Tuesday, April 22, 2014

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At Religion News Service, Kimberly Winston wonders if you can be a Christian if you don’t believe that Jesus physically walked out of the tomb:

“On the third day, he rose again.”

That line, from the Nicene Creed, is the foundational statement of Christian belief. It declares that three days after Jesus died on the cross, he was resurrected, a glimmer of the eternal life promised to believers. It’s the heart of the Easter story in seven little words.

But how that statement is interpreted is the source of some of the deepest rifts in Christianity — and a stumbling block for some Christians and more than a few skeptics.

Did Jesus literally rise from the dead in a bodily resurrection, as many traditionalist and conservative Christians believe? Or was his rising a symbolic one, a restoration of his spirit of love and compassion to the world, as members of some more liberal brands of Christianity hold?

To James Martin SJ, if you don’t believe in the actual, physical Resurrection of Jesus from the dead, you might as well stop wasting your time and start sleeping in on Sunday mornings. 1 Corinthians 15:12-19 and all that.

“More people have problems with Easter because it requires believing that Jesus rose from the dead,” said the Rev. James Martin, a Jesuit priest and author of the new book, “Jesus: A Pilgrimage.”

“But believing in the Resurrection is essential. It shows that nothing is impossible with God. In fact, Easter without the Resurrection is utterly meaningless. And the Christian faith without Easter is no faith at all.”

Scott Korb, on the other hand, goes the Episcopalian route and invents a “resurrection” with which he’s comfortable.

Scott Korb, 37, has a different take. Though he now describes himself as a non-practicing Catholic, he once wanted to become a priest. At that time, he believed Jesus literally rose from the dead, but now finds himself accepting the story only symbolically.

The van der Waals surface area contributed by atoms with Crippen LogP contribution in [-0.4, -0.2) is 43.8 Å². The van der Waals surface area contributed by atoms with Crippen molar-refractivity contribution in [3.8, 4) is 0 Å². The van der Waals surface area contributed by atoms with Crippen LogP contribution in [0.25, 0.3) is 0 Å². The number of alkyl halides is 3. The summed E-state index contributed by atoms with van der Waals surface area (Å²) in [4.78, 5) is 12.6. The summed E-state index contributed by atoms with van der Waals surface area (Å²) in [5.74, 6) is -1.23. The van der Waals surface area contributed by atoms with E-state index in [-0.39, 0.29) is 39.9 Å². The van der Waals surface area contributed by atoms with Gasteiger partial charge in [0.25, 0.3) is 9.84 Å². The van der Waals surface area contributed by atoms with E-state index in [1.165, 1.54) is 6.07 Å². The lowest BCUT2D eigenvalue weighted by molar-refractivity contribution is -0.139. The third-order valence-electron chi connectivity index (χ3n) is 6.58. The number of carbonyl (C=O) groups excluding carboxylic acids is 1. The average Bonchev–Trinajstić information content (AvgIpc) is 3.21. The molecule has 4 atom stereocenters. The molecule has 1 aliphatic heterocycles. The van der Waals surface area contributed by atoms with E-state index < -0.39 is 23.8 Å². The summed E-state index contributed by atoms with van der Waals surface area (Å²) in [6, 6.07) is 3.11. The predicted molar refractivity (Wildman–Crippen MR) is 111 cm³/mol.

“The miracle of a bodily resurrection is something I rejected without moving away from its basic idea,” Korb, a New York University professor, said. “What I mean is that we can reach the lowest points of our lives, of going deep into a place that feels like death, and then find our way out again — that’s the story the Resurrection now tells me. And at Easter, this is expressed in community, and at its best, through the compassion of others.”

And that change — from a literal to a metaphorical approach — has given the story more power, he said.

“There is only one story to be told of a single man who dies and then rises,” Korb said. “But if we think about the metaphor of the Resurrection, that allows us to return to the story year after year and find new meaning in it.”

So a metaphor is more powerful than a dead guy rising to life again?  To you, maybe, Scottie.  But not to anybody else with a functional intellect.

Personally, I don’t find your view of the Resurrection the least bit powerful, moving, significant, interesting or worth any of my time.  And what would a piece like this be without a contribution from this megalomaniacal old fraud?

Retired Episcopal Bishop John Shelby Spong, best known for his famously liberal interpretation of Christianity, does not adhere to Rivett’s literal view of the Resurrection. His 1994 book, “Resurrection: Myth or Reality?” caused a dust-up when it asked, “Does Christianity fall unless a supernatural miracle can be established?”

For Spong, 82, the answer is an emphatic no.

“I don’t think the Resurrection has anything to do with physical resuscitation,” he said. “I think it means the life of Jesus was raised back into the life of God, not into the life of this world, and that it was out of this that his presence” — not his body — “was manifested to certain witnesses.”

Like Rivett, he too thinks the Resurrection must be placed in context to be interpreted and understood — something he tried to do as a young priest in the Bible Belt through yearlong Bible study classes culminating in the Easter story, he said.

“I tried to help people get out of that literalism,” he said. “But you don’t do it in a single sermon. You need time to lay the groundwork and for people to process it, ask questions. You have to begin to build it.”

Spong’s Bible studies were enormously popular, attracting 300 people to each session, he said. His congregations grew as a result.

“When people hear it, they grab on to it,” Spong said. “They could not believe the superstitious stuff and they were brainwashed to believe that if they could not believe it literally they could not be a Christian.”

A Christian, Spong said, is one who accepts the reality of God without the requirement of a literal belief in miracles.

Sure your congregations grew, John.  Because who isn’t attracted to a religion defined by assumed theological superiority and arrogant intellectual condescension?

Whatever that religion happens to be.

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